2000, R, 100 min. Directed by Mary Harron. Starring Christian Bale, Willem Dafoe, Jared Leto, Reese Witherspoon, Samantha Mathis, Chloë Sevigny, Justin Theroux, Josh Lucas, Guinevere Turner.
REVIEWED By Marc Savlov, Fri., April 14, 2000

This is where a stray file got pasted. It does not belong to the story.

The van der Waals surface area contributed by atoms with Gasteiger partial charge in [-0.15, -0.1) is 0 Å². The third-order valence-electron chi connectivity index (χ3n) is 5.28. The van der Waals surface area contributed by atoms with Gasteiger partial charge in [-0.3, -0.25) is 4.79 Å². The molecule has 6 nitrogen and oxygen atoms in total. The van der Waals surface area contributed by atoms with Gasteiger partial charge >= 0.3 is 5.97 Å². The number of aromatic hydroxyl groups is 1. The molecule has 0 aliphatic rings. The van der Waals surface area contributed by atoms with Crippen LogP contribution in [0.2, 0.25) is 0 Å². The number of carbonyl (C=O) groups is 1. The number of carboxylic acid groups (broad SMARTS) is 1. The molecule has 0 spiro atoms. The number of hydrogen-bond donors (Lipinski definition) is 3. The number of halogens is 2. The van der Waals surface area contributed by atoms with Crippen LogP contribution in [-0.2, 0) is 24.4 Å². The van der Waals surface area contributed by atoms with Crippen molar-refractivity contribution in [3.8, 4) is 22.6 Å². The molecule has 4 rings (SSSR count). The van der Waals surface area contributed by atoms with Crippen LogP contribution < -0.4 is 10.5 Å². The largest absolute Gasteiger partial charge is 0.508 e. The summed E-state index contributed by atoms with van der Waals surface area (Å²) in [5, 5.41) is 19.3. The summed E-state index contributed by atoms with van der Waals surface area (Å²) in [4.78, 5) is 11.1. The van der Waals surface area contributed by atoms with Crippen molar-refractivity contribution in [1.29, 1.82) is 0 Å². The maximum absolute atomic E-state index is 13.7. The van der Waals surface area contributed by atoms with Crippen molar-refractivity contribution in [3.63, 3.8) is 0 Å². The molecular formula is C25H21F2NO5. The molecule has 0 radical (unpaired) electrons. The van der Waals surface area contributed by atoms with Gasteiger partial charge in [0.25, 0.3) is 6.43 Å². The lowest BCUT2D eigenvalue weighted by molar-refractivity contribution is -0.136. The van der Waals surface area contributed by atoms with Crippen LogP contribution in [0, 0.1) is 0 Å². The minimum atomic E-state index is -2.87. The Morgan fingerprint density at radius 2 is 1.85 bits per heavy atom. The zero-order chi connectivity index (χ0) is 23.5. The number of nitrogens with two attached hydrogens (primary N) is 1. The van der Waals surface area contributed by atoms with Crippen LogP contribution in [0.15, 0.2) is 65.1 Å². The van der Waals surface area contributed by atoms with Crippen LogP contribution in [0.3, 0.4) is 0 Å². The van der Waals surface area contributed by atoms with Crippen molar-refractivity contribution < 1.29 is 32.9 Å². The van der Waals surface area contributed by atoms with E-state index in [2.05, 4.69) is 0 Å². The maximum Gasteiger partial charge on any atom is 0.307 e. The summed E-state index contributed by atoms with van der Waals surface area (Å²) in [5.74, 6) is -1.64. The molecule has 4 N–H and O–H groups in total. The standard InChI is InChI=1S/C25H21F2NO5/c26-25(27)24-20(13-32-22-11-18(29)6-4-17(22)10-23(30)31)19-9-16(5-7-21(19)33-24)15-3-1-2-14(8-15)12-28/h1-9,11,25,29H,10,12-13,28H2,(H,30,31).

Don't believe the hype: American Psycho is no more “the most disgusting film of the year” (as dodgy Brit tabloid News of the World tagged it) than it is the wittiest. Instead, it falls somewhere in between, neither bloodthirsty enough to trigger the gag reflex of anyone but the most anemic viewer nor clever enough to yield much in the way of particularly engrossing insights. Adapted by Harron and Guinevere Turner (Go Fish) from Bret Easton Ellis' scandalously violent novel of the same name, this tale of Wall Street psychopath Patrick Bateman (Bale) and his deadly doings is freighted with all manner of subtext, from its skewering of late-Eighties shallowness and greed to that decade's relentless pursuit of the body beautiful. The joke, of course, is that the sleek and sexy Bateman's idea of a beautiful body is one in pieces on the floor, on the ceiling, in the fridge. The hue and cry that has been raised against the film since it was announced is certainly as fascinating as anything in the film itself, as are the terrific chunks of grue excised by Harron and Turner. The script is shorn of Ellis' lovingly detailed descriptions of Bateman's murders in favor of cut-away, sound-effects-laden non-scenes. They're effective to a point, but the savage, maniacal glee of Ellis' character has been transformed into a cooly clinical killing machine in the film. The Bateman in the book wasn't content to merely kill his victims; à la Hannibal Lecter, he supped on their brains as well. Harron's Bateman not only fulfills his culinary quirks off-screen, he barely mentions them at all. The reason for this toning down is obvious and unavoidable, and so Harron has focused on those aspects of the book and character that she can mine without fear of overt recrimination. American Psycho, with Bateman's endless recitations of his daily cleansing rituals and workout regimen -- not to mention his fondness for the finest things in all aspects of his life -- act as a not-so-subtle comment on the Eighties culture of greed: In Bateman's world, “trickle-down economics” are red and wet and a bitch to get out of the carpet. There's a running gag in the film (and book) in which this psycho Wall Street shark (what he does for a living, exactly, is never fully explained) launches into an appreciation of his favorite bands before he dispatches his dinner/guests. The joke is that he drones on forever about Huey Lewis & the News and similar Eighties mediocrities -- his taste is as stillborn as his conscience, another Eighties slag. As Bateman, Bale (you may remember him as young Jim in Spielberg's Empire of the Sun) gives a winningly depressing performance. He plays Bateman as a crumbling façade, disguising - nothing. “I think my mask of sanity is about to slip,” says Bateman early on. Through Bale's bravura performance we get the curious pleasure of watching the shatter cracks flow apart, together, and explode; Bale's cool, clinically detached freak show is fun to watch, and disturbing too (though the film's ending will doubtless throw some viewers for an unintentional loop). He eclipses those around him, though Witherspoon elicits some fine whines, and Sevigny -- as Bateman's frazzled gal Friday -- is intriguing (though I'm still not sure why). It's a surrealist comedy, really, with Gordon Gecko meeting Gilles de Rais and Jack the Ripper for gimlets at Dorsia after the Exchange has shut down for the weekend. Hardly the death knell of Western cinema as we'd been promised.